Clinician Administered Assessment
Receiving a formal assessment from a medical or mental health professional is the gold standard for making a diagnosis of depression and there are several important reasons a professional evaluation may be helpful:
- Depressive symptoms may be caused by other factors that a professional can rule out.
- A professional is uniquely trained to assess how much the symptoms interfere with daily life in a way that is sometimes difficult for people to do on their own.
- Because some of the very symptoms of depression are difficulty in decision making and concentration, a professional can help people to organize their experiences and keep them focused on communicating the most important information.
- In the event someone is experiencing depressive symptoms, a professional can talk though various treatment options.
- In some cases a person experiencing depression may wish to get insurance coverage for treatment or time off work to recover. In many of those cases, a professionally-made diagnosis is required.
Often, a professional assessment will include having a conversation in which the professional asks about symptoms, how they impact daily life and how long they have been occurring. It is also common to complete a questionnaire report of depressive symptoms. Sometimes, a professional may ask to speak with a loved one to provide additional information or another perspective. In some cases, a professional may use a formal interview that includes specific questions to ask and instructions on how to score responses. The most common clinician interviews for adults are the Structured Clinical Interview for DSM (SCID) and the Hamilton-Rating Scale for Depression. For children, the Kiddie-Schedule for Affective Disorders (KSADS) and the Childhood Depression Rating Scale (CDRS) are common.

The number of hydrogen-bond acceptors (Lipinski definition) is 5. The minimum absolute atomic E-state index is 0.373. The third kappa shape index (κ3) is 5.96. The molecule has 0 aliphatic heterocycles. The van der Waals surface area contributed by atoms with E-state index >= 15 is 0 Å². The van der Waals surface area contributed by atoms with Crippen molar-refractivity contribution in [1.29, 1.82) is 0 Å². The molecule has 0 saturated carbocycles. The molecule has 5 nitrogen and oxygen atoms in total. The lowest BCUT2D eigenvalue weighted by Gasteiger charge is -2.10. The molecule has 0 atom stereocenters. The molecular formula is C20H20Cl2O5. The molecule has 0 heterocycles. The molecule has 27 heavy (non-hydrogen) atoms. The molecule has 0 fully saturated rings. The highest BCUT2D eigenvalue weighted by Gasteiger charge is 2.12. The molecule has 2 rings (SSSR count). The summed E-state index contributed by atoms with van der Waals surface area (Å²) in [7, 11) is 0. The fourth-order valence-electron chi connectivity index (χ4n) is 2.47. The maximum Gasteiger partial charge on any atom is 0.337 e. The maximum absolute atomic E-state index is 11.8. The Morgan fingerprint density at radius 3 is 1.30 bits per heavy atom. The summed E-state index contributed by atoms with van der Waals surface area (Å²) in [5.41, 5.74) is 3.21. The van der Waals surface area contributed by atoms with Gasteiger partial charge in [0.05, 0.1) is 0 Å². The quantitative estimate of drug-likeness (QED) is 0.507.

There can be barriers to meeting with a professional. For example, limited access to people with professional expertise in some rural areas, and the time and money it takes to see a professional may make it difficult to do so. In addition, sometimes people may be uncomfortable discussing depressive symptoms and may prefer to begin exploring whether they are experiencing symptoms of depression prior to speaking with a professional. In these cases, completing a free screening questionnaire may be a helpful starting point. It is quick and free of charge. Because a screening questionnaire is not a substitute for a formal diagnosis of depression, it is generally best to follow up with a visit to a medical or mental health professional if a screener indicates the presence of depressive symptoms.
The Patient Health Questionnaire-9 (PHQ-9) is a widely-used, brief questionnaire to screen for depressive symptoms in people 12 and up. The PHQ-9 asks a person to indicate how much he or she has been bothered by each of nine depressive symptoms over the past 2 weeks:
Estimated severity of symptoms is based on the sum total score using the following guidelines:
Total PHQ-9 Score
Depressive Symptom Severity
|0-4||Minimal – May not require further action|
It can sometimes be tricky or impossible to have young children report about their own depressive symptoms. In that case, parents can complete a screener about their child. The screener developed by the National Institute of Health (NIH) that inquires about depressive symptoms is called the Pediatric PROMIS – Parent Proxy Depressive Symptoms screener:
For children or teens who can complete a screener, the corresponding self-report version is the Pediatric PROMIS – Depressive Symptoms screener:
These child and teen screeners do not have defined severity guidelines like the PHQ-9. However, if parents or children are endorsing several of these symptoms, it is recommended that symptoms are discussed further with a professional, such as a child’s pediatrician or a child mental health care provider.